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DeepMind is developing a basic model for constructing 2D game environments

Google DeepMind's Genie is a generative model that translates easy images or text prompts into dynamic, interactive worlds.

Genie was trained on an in depth dataset of over 200,000 hours of in-game video footage, including 2D platformer gameplay and real-world robotics interactions.

This extensive data set allowed Genie to know and generate the physics, dynamics, and aesthetics of diverse environments and objects.

The finished model, documented in a research papercomprises 11 billion parameters to generate interactive virtual worlds from either images in multiple formats or text prompts.

So you would feed Genie an image of your front room or garden and switch it right into a playable 2D platforming level.

Or scribble a 2D environment on a bit of paper and convert it right into a playable game environment.

Genie can act as an interactive environment and accept various prompts akin to generated images or hand-drawn sketches. Users can control the model's output by providing latent actions at every time step, which Genie then uses to generate the subsequent frame within the sequence at 1 FPS. Source: DeepMind via ArXiv (Open Access).

What sets Genie other than other world models is its ability to permit users to interact with the generated environments frame by frame.

For example, below you may see how Genie takes photos of real environments and converts them into 2D game layers.

DeepMind AIGenie can create game levels from a) other game levels, b) hand-drawn sketches, and c) photos of real-world environments. Check out the sport levels (bottom row) generated from real images (top row) Source: DeepMind.

This is how genius works

Genie is a “basic world model” with three key components: a spatiotemporal video tokenizer, an autoregressive dynamics model, and an easy but scalable latent motion model.

This is how it really works:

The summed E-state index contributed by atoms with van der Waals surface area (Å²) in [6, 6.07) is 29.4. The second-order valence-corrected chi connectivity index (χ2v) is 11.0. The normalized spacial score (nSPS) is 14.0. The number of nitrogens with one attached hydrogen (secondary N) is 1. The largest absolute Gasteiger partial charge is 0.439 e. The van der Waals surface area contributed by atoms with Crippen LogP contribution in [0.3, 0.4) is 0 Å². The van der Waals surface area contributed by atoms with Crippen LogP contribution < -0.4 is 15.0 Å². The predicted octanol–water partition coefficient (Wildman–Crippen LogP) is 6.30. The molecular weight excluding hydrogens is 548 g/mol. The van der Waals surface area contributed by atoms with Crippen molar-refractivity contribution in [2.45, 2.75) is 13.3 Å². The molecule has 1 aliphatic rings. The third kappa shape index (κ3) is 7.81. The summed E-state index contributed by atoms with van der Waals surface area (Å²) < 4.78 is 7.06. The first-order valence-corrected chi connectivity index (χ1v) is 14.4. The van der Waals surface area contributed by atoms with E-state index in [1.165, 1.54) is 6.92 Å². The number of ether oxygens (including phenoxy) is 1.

1. Spatiotemporal transformers: At the guts of Genie are space-time transformers (ST), which process sequences of video images. Unlike traditional transformers that process text or static images, ST transformers are designed to know the progression of visual data over time, making them ideal for creating videos and dynamic environments.
  2. Latent Action Model (LAM): Genie understands and predicts actions inside his generated worlds through the LAM. This component infers the potential actions that would occur between frames in a video and learns a set of “latent actions” directly from the visual data. These derived actions allow Genie to manage the progression of events in its interactive environments, despite the dearth of explicit motion labels in its training data.
  3. Video tokenizer and dynamics model: To manage video data, Genie uses a video tokenizer that compresses raw video images right into a more manageable format of discrete tokens. After tokenization, the dynamics model predicts the subsequent set of frame tokens and generates subsequent frames within the interactive environment.

The DeepMind team concluded: “Genie could enable large numbers of individuals to generate their very own game-like experiences.” This could possibly be useful for individuals who want to specific their creativity in a brand new way, for instance children who could design and immerse themselves in their very own fantasy worlds.”

In a side experiment through which Genie was presented with videos of real robotic arms interacting with real objects, he demonstrated an uncanny ability to decipher the actions those arms could perform. This shows possible applications in robotics research.

Tim Rocktäschel from the Genie team described Genie’s unlimited potential: “It’s hard to predict what use cases shall be enabled. We hope that projects like Genie will eventually give people recent tools to specific their creativity.”

DeepMind was aware of the risks of publishing this base model and stated within the paper: “We have decided to not publish the trained model's checkpoints, the model's training data set, or examples from that data as an accompanying document to this paper or the web site.” We would love to have the chance to proceed to collaborate with the research (and video game) community and be sure that any future publications of this nature are respectful, protected and responsible.”

Simulate real-world applications with games

DeepMind has used video games for several machine learning projects.

For example, in 2021, one other team inside DeepMind built XLand, a virtual playground for testing reinforcement learning (RL) approaches for AI-driven bots. Here, bots mastered collaboration and problem solving by completing tasks akin to moving obstacles.

Then, just last month, SIMA (Scalable, Instructable, Multiworld Agent) was developed to know and execute human language instructions in various games and scenarios.

SIMA was trained on nine video games that required different skills, from basic navigation to driving vehicles.

Game environments are controllable and scalable, providing a useful sandbox for training and testing AI models designed to interact in the actual world.

DeepMind's expertise here dates back to 2014-2015, once they developed an algorithm to beat humans in games like Pong and Space Invaders, not to say AlphaGo, which pitted pro player Fan Hui on a 19×19 board defeated at full size.


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